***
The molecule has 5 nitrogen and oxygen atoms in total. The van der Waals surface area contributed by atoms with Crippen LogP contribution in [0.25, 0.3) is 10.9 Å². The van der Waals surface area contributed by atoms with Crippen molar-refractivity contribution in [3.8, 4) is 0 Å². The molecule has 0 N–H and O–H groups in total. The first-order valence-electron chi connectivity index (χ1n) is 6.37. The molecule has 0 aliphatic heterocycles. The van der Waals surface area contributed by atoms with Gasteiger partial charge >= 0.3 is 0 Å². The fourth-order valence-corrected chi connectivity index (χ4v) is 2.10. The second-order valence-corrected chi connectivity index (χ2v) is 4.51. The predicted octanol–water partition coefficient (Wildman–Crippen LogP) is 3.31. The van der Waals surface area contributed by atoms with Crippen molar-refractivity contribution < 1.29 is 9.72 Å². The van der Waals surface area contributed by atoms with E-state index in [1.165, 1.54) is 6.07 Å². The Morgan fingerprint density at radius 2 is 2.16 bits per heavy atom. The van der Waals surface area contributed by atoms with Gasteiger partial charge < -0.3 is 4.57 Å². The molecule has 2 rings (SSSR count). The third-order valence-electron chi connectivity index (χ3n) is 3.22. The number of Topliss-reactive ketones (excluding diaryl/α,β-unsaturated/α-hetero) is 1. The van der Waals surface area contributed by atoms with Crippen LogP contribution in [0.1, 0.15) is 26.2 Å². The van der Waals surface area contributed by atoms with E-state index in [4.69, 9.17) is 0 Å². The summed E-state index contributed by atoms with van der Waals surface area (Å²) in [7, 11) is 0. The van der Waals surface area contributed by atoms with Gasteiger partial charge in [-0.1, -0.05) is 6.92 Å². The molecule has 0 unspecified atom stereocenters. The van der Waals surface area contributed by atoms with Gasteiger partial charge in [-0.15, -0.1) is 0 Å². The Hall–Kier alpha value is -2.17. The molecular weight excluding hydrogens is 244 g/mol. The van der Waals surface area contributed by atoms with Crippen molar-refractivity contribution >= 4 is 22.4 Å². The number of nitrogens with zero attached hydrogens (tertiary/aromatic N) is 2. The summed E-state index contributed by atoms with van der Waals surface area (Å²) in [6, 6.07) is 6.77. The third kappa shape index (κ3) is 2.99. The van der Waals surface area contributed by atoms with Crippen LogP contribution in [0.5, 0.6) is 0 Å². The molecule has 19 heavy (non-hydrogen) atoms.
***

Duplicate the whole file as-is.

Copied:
The molecule has 5 nitrogen and oxygen atoms in total. The van der Waals surface area contributed by atoms with Crippen LogP contribution in [0.25, 0.3) is 10.9 Å². The van der Waals surface area contributed by atoms with Crippen molar-refractivity contribution in [3.8, 4) is 0 Å². The molecule has 0 N–H and O–H groups in total. The first-order valence-electron chi connectivity index (χ1n) is 6.37. The molecule has 0 aliphatic heterocycles. The van der Waals surface area contributed by atoms with Gasteiger partial charge >= 0.3 is 0 Å². The fourth-order valence-corrected chi connectivity index (χ4v) is 2.10. The second-order valence-corrected chi connectivity index (χ2v) is 4.51. The predicted octanol–water partition coefficient (Wildman–Crippen LogP) is 3.31. The van der Waals surface area contributed by atoms with Crippen molar-refractivity contribution < 1.29 is 9.72 Å². The van der Waals surface area contributed by atoms with E-state index in [1.165, 1.54) is 6.07 Å². The Morgan fingerprint density at radius 2 is 2.16 bits per heavy atom. The van der Waals surface area contributed by atoms with Gasteiger partial charge < -0.3 is 4.57 Å². The molecule has 2 rings (SSSR count). The third-order valence-electron chi connectivity index (χ3n) is 3.22. The number of Topliss-reactive ketones (excluding diaryl/α,β-unsaturated/α-hetero) is 1. The van der Waals surface area contributed by atoms with Crippen LogP contribution in [0.1, 0.15) is 26.2 Å². The van der Waals surface area contributed by atoms with E-state index in [4.69, 9.17) is 0 Å². The summed E-state index contributed by atoms with van der Waals surface area (Å²) in [7, 11) is 0. The van der Waals surface area contributed by atoms with Gasteiger partial charge in [-0.1, -0.05) is 6.92 Å². The molecule has 0 unspecified atom stereocenters. The van der Waals surface area contributed by atoms with Gasteiger partial charge in [-0.15, -0.1) is 0 Å². The Hall–Kier alpha value is -2.17. The molecular weight excluding hydrogens is 244 g/mol. The van der Waals surface area contributed by atoms with Crippen molar-refractivity contribution >= 4 is 22.4 Å². The number of nitrogens with zero attached hydrogens (tertiary/aromatic N) is 2. The summed E-state index contributed by atoms with van der Waals surface area (Å²) in [6, 6.07) is 6.77. The third kappa shape index (κ3) is 2.99. The van der Waals surface area contributed by atoms with Crippen LogP contribution in [0.5, 0.6) is 0 Å². The molecule has 19 heavy (non-hydrogen) atoms.